COP23 focus on early warning systems
Geneva, 16 November 2017 - Vulnerable communities in Africa, the Pacific and Caribbean are now benefiting from improved early warning systems against extreme weather as part of an international drive to boost resilience and climate change adaptation.
According to the World Meteorological Organization (WMO) over 80 percent of the world’s 48 Least Developed Countries and many small island developing States have only a basic early warning system. Weather observation networks are inadequate in many African countries.
A ministerial event at the United Nations climate change conference, COP23, yesterday was presented with the first results from the Climate Risk and Early Warning Systems (CREWS) initiative launched by the French government at the Paris Agreement negotiations in 2015.
CREWS aims to mobilize US$100 million by 2020 and is designed to achieve a key target of the Sendai Framework for Disaster Risk Reduction, the global plan for reducing disaster losses, namely to “substantially increase the availability of and access to multi-hazard early warning systems and disaster risk information and assessments to people by 2030.”
“In the Paris Agreement era, it is unacceptable that populations are not forewarned of an impending weather disaster. Let us now reinforce support for CREWS, launched in Paris at COP21, to enable the most vulnerable to benefit from effective early warning systems,” said Mr. Nicolas Hulot, the French Minister for Ecology.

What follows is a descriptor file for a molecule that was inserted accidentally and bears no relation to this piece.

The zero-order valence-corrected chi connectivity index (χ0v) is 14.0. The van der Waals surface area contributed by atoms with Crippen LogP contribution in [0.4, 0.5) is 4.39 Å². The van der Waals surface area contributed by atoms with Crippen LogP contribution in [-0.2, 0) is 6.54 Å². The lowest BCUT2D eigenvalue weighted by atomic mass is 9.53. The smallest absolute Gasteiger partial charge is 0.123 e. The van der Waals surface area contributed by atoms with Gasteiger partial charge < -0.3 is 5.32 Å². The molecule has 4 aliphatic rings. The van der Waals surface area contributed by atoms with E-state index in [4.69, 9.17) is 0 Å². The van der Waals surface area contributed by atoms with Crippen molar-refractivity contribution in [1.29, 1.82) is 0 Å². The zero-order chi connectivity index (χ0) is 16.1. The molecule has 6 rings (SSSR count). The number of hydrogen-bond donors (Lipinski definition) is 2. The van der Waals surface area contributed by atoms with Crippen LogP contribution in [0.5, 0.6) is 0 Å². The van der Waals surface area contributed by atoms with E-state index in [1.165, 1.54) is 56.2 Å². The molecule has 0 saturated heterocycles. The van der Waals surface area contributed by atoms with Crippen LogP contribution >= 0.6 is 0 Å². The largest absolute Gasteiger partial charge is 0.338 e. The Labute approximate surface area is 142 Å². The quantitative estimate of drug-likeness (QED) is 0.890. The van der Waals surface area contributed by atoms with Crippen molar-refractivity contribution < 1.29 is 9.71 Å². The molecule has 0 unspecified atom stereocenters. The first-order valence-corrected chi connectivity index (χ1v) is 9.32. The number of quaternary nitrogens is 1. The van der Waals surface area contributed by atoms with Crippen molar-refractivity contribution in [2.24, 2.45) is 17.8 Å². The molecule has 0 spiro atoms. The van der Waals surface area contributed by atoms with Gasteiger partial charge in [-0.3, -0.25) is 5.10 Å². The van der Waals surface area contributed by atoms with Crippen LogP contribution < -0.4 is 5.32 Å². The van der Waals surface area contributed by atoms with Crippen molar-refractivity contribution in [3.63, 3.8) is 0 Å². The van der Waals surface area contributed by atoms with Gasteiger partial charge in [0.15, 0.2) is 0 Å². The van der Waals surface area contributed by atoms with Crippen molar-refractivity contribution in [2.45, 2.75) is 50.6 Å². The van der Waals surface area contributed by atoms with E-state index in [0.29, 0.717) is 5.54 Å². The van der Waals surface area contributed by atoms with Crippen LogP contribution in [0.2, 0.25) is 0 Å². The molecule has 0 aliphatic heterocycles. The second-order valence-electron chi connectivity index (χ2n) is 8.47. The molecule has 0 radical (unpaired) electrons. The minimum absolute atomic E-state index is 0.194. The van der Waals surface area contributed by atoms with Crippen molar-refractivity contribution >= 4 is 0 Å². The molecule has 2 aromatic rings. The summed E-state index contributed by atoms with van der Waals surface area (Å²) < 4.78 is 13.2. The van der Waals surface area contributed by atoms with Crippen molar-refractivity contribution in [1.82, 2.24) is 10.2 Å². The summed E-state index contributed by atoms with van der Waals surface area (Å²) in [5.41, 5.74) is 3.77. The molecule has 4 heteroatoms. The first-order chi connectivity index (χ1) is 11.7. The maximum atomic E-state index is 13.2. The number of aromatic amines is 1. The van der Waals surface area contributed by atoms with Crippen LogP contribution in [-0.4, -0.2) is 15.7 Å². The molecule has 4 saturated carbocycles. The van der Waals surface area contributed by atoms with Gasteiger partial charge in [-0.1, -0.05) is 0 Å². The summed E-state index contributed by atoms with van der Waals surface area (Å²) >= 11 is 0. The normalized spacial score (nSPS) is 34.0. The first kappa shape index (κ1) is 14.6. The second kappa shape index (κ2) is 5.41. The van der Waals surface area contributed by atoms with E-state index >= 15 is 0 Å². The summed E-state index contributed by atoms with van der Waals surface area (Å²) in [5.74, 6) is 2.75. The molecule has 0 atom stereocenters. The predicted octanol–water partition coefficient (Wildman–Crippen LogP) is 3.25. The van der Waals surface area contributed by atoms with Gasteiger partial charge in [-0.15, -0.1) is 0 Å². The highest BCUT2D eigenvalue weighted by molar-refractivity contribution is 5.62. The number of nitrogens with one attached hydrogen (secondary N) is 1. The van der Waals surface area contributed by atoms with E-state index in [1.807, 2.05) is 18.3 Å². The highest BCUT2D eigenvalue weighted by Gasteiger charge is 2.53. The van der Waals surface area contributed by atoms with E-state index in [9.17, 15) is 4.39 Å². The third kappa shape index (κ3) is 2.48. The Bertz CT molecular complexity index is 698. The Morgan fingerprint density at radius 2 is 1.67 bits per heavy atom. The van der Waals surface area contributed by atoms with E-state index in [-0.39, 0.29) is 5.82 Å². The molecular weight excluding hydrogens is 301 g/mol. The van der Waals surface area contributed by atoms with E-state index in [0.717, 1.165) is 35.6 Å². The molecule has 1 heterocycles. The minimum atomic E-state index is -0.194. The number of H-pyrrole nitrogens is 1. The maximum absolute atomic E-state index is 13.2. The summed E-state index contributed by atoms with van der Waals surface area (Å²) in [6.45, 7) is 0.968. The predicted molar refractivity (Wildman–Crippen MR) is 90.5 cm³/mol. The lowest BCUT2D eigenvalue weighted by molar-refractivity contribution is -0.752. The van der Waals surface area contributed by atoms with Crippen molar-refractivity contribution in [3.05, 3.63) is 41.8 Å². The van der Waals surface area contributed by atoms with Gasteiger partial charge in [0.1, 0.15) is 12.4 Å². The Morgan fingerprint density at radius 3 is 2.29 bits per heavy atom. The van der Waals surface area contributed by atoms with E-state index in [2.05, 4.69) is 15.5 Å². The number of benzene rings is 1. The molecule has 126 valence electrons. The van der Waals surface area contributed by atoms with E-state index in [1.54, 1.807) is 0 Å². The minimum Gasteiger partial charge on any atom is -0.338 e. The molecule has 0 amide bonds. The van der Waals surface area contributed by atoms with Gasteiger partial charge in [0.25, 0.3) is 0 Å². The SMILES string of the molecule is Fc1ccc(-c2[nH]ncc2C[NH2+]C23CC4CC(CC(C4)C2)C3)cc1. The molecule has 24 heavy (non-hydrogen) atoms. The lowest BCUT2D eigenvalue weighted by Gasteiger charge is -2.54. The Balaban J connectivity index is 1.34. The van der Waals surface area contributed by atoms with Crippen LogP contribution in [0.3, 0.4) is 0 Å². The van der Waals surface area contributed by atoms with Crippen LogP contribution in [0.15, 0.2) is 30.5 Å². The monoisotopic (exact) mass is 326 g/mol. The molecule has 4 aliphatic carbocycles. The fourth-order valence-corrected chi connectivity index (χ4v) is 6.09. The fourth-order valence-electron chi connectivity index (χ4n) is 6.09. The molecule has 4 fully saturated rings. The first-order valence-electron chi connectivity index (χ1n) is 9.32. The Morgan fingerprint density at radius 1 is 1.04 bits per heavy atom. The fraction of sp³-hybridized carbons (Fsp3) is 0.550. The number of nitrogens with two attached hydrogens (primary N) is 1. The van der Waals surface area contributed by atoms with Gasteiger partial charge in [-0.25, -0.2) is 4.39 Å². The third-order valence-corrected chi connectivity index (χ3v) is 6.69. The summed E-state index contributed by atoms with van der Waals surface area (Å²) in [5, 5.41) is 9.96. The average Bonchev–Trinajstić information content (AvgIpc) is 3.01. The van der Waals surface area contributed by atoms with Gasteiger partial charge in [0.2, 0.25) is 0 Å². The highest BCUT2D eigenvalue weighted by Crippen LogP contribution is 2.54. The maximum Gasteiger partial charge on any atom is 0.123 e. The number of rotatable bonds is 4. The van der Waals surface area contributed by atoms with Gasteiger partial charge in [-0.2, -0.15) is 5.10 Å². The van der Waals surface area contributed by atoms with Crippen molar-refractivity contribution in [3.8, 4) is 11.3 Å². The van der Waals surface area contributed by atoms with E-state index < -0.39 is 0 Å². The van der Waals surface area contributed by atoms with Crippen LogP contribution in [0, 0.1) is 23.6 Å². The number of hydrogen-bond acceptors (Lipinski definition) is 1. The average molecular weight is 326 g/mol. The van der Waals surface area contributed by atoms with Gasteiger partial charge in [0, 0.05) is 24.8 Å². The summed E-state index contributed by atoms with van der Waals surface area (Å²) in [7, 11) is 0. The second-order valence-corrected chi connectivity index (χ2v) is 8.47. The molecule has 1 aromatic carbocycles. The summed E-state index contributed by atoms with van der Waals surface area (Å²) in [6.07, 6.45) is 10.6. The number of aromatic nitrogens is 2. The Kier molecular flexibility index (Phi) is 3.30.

CREWS action in Niger, Burkina Faso and the Pacific Region in support of operational hydro-meteorological forecasts and early warning services was highlighted with a special focus on early warnings for agriculture and civil protection.
“In 2012 Niger suffered the worst floods for 40 years, and this year over 100 people have died due to flooding. In the past, information and warnings was not accessible to the people living in exposed neighbourhoods. We have received funding from CREWS in order to improve early warnings so we can inform people of the risks. We are really happy about this support,” said Laouan Magagi, Minister for Humanitarian Action and Disaster Management in Niger.
In the Pacific, CREWS is strengthening hydro-meteorological and early warning services for islands including Fiji, Cook Islands, Kiribati, Niue and Tuvalu, Samoa, Tonga, Palau, Nauru, Marshall Islands and Tokelau.
The CREWS initiative builds on existing activities and enables countries to access additional resources from the Green Climate Fund and other sources. In Mali, a CREWS grant of US$ 2.7 million to strengthen hydro-meteorological services leveraged a US$ 23 million grant from the Green Climate Fund.
The CREWS Steering Committee last week approved a new project, “Weather and Climate Early Warning System for Papua New Guinea.” It aims to improve control and maintenance of the existing drought and flood monitoring network and provide tailored early warnings for the agriculture sector and disaster managers, with an investment totaling US$1,650,000.
The Steering Committee also approved a project for the Caribbean to review the effectiveness of the early warning systems for the recent hurricanes Irma and Maria. It will also address immediate forecasting requirements of affected countries through WMO global and regional centres.
The CREWS is a coalition of Australia, France, Germany, Luxembourg and the Netherlands. Canada is aligning resources. It is being implemented by the World Meteorological Organization (WMO), the World Bank, and the Global Facility for Disaster Reduction and Recovery (GFDRR) with support of the UN Office for Disaster Risk Reduction (UNISDR).
The new CREWS website is available here: http://www.crews-initiative.org/en
A video explaining the work of CREWS is available here: https://www.youtube.com/watch?v=V9fvBajiQF0